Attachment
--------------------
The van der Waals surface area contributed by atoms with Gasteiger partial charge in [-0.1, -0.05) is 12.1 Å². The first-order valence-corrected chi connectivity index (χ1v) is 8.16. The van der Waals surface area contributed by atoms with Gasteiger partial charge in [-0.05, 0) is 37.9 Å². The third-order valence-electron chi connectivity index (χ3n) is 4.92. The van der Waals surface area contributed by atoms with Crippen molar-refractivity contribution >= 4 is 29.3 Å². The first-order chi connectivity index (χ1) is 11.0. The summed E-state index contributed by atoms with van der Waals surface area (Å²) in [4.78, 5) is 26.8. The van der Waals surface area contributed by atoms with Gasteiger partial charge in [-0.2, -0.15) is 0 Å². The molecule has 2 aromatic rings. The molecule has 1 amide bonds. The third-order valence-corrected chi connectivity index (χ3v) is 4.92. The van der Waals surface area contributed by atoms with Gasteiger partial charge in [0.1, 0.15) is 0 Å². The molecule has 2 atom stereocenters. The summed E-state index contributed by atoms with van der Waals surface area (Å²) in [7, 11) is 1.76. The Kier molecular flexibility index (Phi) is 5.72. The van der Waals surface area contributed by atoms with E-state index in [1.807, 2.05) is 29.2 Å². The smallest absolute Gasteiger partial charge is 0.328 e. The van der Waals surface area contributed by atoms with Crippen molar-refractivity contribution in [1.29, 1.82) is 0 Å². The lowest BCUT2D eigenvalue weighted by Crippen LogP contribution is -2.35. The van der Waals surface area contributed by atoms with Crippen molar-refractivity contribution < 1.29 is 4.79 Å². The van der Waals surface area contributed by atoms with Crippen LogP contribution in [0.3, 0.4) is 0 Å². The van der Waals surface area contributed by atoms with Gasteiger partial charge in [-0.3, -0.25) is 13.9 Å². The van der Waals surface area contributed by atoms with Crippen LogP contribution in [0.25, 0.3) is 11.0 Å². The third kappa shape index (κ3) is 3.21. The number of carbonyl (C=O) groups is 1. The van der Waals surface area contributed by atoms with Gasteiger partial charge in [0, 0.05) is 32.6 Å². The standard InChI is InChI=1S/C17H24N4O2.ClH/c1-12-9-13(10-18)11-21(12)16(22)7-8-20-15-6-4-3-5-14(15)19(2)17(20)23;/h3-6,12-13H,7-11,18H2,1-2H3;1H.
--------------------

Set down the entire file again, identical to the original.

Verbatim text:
The van der Waals surface area contributed by atoms with Gasteiger partial charge in [-0.1, -0.05) is 12.1 Å². The first-order valence-corrected chi connectivity index (χ1v) is 8.16. The van der Waals surface area contributed by atoms with Gasteiger partial charge in [-0.05, 0) is 37.9 Å². The third-order valence-electron chi connectivity index (χ3n) is 4.92. The van der Waals surface area contributed by atoms with Crippen molar-refractivity contribution >= 4 is 29.3 Å². The first-order chi connectivity index (χ1) is 11.0. The summed E-state index contributed by atoms with van der Waals surface area (Å²) in [4.78, 5) is 26.8. The van der Waals surface area contributed by atoms with Gasteiger partial charge in [-0.2, -0.15) is 0 Å². The molecule has 2 aromatic rings. The molecule has 1 amide bonds. The third-order valence-corrected chi connectivity index (χ3v) is 4.92. The van der Waals surface area contributed by atoms with Gasteiger partial charge in [0.1, 0.15) is 0 Å². The molecule has 2 atom stereocenters. The summed E-state index contributed by atoms with van der Waals surface area (Å²) in [7, 11) is 1.76. The Kier molecular flexibility index (Phi) is 5.72. The van der Waals surface area contributed by atoms with E-state index in [1.807, 2.05) is 29.2 Å². The smallest absolute Gasteiger partial charge is 0.328 e. The van der Waals surface area contributed by atoms with Crippen molar-refractivity contribution in [1.29, 1.82) is 0 Å². The lowest BCUT2D eigenvalue weighted by Crippen LogP contribution is -2.35. The van der Waals surface area contributed by atoms with Crippen molar-refractivity contribution < 1.29 is 4.79 Å². The van der Waals surface area contributed by atoms with Crippen LogP contribution in [0.3, 0.4) is 0 Å². The van der Waals surface area contributed by atoms with Gasteiger partial charge in [-0.3, -0.25) is 13.9 Å². The van der Waals surface area contributed by atoms with Crippen LogP contribution in [0.25, 0.3) is 11.0 Å². The third kappa shape index (κ3) is 3.21. The number of carbonyl (C=O) groups is 1. The van der Waals surface area contributed by atoms with Gasteiger partial charge in [0, 0.05) is 32.6 Å². The standard InChI is InChI=1S/C17H24N4O2.ClH/c1-12-9-13(10-18)11-21(12)16(22)7-8-20-15-6-4-3-5-14(15)19(2)17(20)23;/h3-6,12-13H,7-11,18H2,1-2H3;1H.